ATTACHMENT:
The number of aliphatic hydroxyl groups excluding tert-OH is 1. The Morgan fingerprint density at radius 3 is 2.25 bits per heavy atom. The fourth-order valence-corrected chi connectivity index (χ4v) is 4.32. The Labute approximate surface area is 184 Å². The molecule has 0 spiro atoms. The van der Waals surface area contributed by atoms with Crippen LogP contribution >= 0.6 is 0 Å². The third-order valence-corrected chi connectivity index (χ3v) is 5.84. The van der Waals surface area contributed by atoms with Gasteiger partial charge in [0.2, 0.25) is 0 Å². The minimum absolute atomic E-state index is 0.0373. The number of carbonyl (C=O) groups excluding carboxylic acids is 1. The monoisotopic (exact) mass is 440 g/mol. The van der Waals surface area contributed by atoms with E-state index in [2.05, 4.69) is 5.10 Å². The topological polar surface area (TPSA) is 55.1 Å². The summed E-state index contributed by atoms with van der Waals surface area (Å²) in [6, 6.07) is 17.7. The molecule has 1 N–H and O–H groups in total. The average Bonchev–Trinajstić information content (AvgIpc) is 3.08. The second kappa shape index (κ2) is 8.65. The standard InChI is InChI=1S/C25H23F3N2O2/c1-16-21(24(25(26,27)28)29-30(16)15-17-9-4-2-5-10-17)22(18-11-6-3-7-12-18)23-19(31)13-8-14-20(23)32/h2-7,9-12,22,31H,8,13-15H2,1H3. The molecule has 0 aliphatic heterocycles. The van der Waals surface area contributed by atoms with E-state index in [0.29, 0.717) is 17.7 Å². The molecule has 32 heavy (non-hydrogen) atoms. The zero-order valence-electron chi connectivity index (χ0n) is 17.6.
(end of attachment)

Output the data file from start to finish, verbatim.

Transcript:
The number of aliphatic hydroxyl groups excluding tert-OH is 1. The Morgan fingerprint density at radius 3 is 2.25 bits per heavy atom. The fourth-order valence-corrected chi connectivity index (χ4v) is 4.32. The Labute approximate surface area is 184 Å². The molecule has 0 spiro atoms. The van der Waals surface area contributed by atoms with Crippen LogP contribution >= 0.6 is 0 Å². The third-order valence-corrected chi connectivity index (χ3v) is 5.84. The van der Waals surface area contributed by atoms with Gasteiger partial charge in [0.2, 0.25) is 0 Å². The minimum absolute atomic E-state index is 0.0373. The number of carbonyl (C=O) groups excluding carboxylic acids is 1. The monoisotopic (exact) mass is 440 g/mol. The van der Waals surface area contributed by atoms with E-state index in [2.05, 4.69) is 5.10 Å². The topological polar surface area (TPSA) is 55.1 Å². The summed E-state index contributed by atoms with van der Waals surface area (Å²) in [6, 6.07) is 17.7. The molecule has 1 N–H and O–H groups in total. The average Bonchev–Trinajstić information content (AvgIpc) is 3.08. The second kappa shape index (κ2) is 8.65. The standard InChI is InChI=1S/C25H23F3N2O2/c1-16-21(24(25(26,27)28)29-30(16)15-17-9-4-2-5-10-17)22(18-11-6-3-7-12-18)23-19(31)13-8-14-20(23)32/h2-7,9-12,22,31H,8,13-15H2,1H3. The molecule has 0 aliphatic heterocycles. The van der Waals surface area contributed by atoms with E-state index in [0.29, 0.717) is 17.7 Å². The molecule has 32 heavy (non-hydrogen) atoms. The zero-order valence-electron chi connectivity index (χ0n) is 17.6.